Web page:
The man is finished with his work. He explains in minute detail what he did to fix the TV in the basement, and he is saying, “Don’t wait a whole month next time!” He smiles, grins really, with no teeth. I feel his sweetness, a painful embarrassed shyness emanating from him. He looks down at his feet, at his dirty boots. The dirty boots he has been covering with the blue plastic booties that don’t leave evidence, and I am ashamed. He is proud of his work, of his ability to fix the problem in my house. “If I were you,” he says, staring out my back window, “I would never ever leave this beautiful place. You are one lucky lady.”
It is strange that I am reading thrillers again. Reading Jane Casey. Reading about murders, the slayings of women, and serial killers. Reading about women in fear for their lives. Scary fucking stories of women who quiet their dogs and welcome strange men, dangerous men, into their homes. I wonder where my father is, if he has ever been afraid. I wonder if he knows what has been like to be a woman, women, alone in the world.
The man is in my kitchen. I sniff the air and smell … nothing? Are his bloodshot eyes purely exhaustion? I wonder if this is what my father looks like now, how he has or has not aged, what he might look like. I wonder what he smelled like, my dad. I wonder if it was I who scared him.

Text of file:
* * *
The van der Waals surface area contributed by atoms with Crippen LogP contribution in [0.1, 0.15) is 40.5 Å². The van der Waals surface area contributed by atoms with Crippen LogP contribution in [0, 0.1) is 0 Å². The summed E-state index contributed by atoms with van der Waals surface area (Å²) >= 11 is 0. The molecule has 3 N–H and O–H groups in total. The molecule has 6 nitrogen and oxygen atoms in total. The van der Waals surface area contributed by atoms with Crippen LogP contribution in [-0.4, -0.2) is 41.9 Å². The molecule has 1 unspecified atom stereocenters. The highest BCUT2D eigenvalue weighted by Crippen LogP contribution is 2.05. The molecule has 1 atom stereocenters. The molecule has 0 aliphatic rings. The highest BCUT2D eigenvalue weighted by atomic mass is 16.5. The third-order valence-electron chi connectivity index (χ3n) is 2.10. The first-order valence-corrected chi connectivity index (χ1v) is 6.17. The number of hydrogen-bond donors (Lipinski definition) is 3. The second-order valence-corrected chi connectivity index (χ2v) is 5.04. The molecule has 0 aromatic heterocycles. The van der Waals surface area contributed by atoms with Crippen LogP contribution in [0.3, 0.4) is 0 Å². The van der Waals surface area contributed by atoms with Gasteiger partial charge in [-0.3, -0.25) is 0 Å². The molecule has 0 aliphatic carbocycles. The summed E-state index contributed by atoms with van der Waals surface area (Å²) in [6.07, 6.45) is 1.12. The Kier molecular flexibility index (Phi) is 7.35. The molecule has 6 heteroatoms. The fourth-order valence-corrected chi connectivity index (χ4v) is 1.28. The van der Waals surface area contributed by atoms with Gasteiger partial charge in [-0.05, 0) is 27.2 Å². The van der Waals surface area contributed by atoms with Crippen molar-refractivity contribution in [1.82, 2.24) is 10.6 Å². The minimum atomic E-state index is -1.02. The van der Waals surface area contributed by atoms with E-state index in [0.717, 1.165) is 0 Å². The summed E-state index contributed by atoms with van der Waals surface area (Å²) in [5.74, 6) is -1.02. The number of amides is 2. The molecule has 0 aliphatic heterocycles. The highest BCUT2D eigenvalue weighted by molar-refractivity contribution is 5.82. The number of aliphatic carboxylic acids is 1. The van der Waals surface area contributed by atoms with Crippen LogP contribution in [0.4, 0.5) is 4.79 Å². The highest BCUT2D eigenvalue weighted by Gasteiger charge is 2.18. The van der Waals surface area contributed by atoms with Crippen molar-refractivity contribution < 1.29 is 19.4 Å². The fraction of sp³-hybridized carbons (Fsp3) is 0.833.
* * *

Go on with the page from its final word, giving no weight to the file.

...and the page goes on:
I see, finally, how very small he is, the man in my house. Smaller than me. I could take him, I think. I could take down the baby gate and release the dogs. I could survive. The man is so shy he can hardly speak. He holds his head down. I think about my father, the man who was never here, and I feel a lightness. The man holds up his badge again. “When they call, and they will call yet today, they will ask you,” he says, “if I showed you my badge. That is the minimum I am required to do. Please say yes. Please tell them.”
The man in my house is leaving. When he pulls his TV van out of my driveway, when he is finally and surely gone, I lock all of my doors, every single one of them, and I double check them all. I think about the man’s badge and his white-badge eyes and my own distant screaming. I pick up the Jane Casey book and hold it hard to my chest. I wonder where my dad is, my man. I think about the little girl staring out in her sleep to the man on the other side of the window, the stranger behind the broken glass. I think about my absent father and what he could not, or would not, do. There has always been, I know now, a man in my house. A stranger. And I am still afraid of that man. I release my dogs. I take down the baby gate.